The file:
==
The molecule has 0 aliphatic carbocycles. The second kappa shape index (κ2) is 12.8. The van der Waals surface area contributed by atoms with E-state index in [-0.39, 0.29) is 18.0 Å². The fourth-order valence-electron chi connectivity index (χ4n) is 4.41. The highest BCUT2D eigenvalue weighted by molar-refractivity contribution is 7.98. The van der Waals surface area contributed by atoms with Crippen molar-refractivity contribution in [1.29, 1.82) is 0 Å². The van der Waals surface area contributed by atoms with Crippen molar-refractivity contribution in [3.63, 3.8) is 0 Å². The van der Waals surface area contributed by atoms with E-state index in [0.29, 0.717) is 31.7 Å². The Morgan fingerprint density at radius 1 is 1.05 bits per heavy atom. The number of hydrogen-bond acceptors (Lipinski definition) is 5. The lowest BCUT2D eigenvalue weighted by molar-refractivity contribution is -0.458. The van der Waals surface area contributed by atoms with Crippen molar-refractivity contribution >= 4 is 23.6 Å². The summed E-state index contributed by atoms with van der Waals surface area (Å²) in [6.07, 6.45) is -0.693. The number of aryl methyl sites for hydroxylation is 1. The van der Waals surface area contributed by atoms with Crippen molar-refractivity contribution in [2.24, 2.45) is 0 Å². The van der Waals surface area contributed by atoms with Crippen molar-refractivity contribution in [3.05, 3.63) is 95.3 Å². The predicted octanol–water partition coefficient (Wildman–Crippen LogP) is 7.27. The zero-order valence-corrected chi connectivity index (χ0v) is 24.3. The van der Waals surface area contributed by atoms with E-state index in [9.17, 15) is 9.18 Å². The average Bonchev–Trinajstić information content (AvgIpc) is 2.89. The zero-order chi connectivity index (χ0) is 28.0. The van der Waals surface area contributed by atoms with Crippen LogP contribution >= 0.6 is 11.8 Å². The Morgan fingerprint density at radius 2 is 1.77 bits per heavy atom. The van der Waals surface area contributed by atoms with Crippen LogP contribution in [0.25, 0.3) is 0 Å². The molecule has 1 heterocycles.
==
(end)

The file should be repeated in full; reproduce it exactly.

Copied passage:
The molecule has 0 aliphatic carbocycles. The second kappa shape index (κ2) is 12.8. The van der Waals surface area contributed by atoms with E-state index in [-0.39, 0.29) is 18.0 Å². The fourth-order valence-electron chi connectivity index (χ4n) is 4.41. The highest BCUT2D eigenvalue weighted by molar-refractivity contribution is 7.98. The van der Waals surface area contributed by atoms with Crippen molar-refractivity contribution in [1.29, 1.82) is 0 Å². The van der Waals surface area contributed by atoms with Crippen molar-refractivity contribution in [3.63, 3.8) is 0 Å². The van der Waals surface area contributed by atoms with E-state index in [0.29, 0.717) is 31.7 Å². The Morgan fingerprint density at radius 1 is 1.05 bits per heavy atom. The number of hydrogen-bond acceptors (Lipinski definition) is 5. The lowest BCUT2D eigenvalue weighted by molar-refractivity contribution is -0.458. The van der Waals surface area contributed by atoms with Crippen molar-refractivity contribution >= 4 is 23.6 Å². The summed E-state index contributed by atoms with van der Waals surface area (Å²) in [6.07, 6.45) is -0.693. The number of aryl methyl sites for hydroxylation is 1. The van der Waals surface area contributed by atoms with Crippen molar-refractivity contribution in [2.24, 2.45) is 0 Å². The van der Waals surface area contributed by atoms with Crippen molar-refractivity contribution in [3.05, 3.63) is 95.3 Å². The predicted octanol–water partition coefficient (Wildman–Crippen LogP) is 7.27. The zero-order valence-corrected chi connectivity index (χ0v) is 24.3. The van der Waals surface area contributed by atoms with E-state index in [9.17, 15) is 9.18 Å². The average Bonchev–Trinajstić information content (AvgIpc) is 2.89. The zero-order chi connectivity index (χ0) is 28.0. The van der Waals surface area contributed by atoms with Crippen LogP contribution >= 0.6 is 11.8 Å². The Morgan fingerprint density at radius 2 is 1.77 bits per heavy atom. The van der Waals surface area contributed by atoms with Crippen LogP contribution in [0.25, 0.3) is 0 Å². The molecule has 1 heterocycles.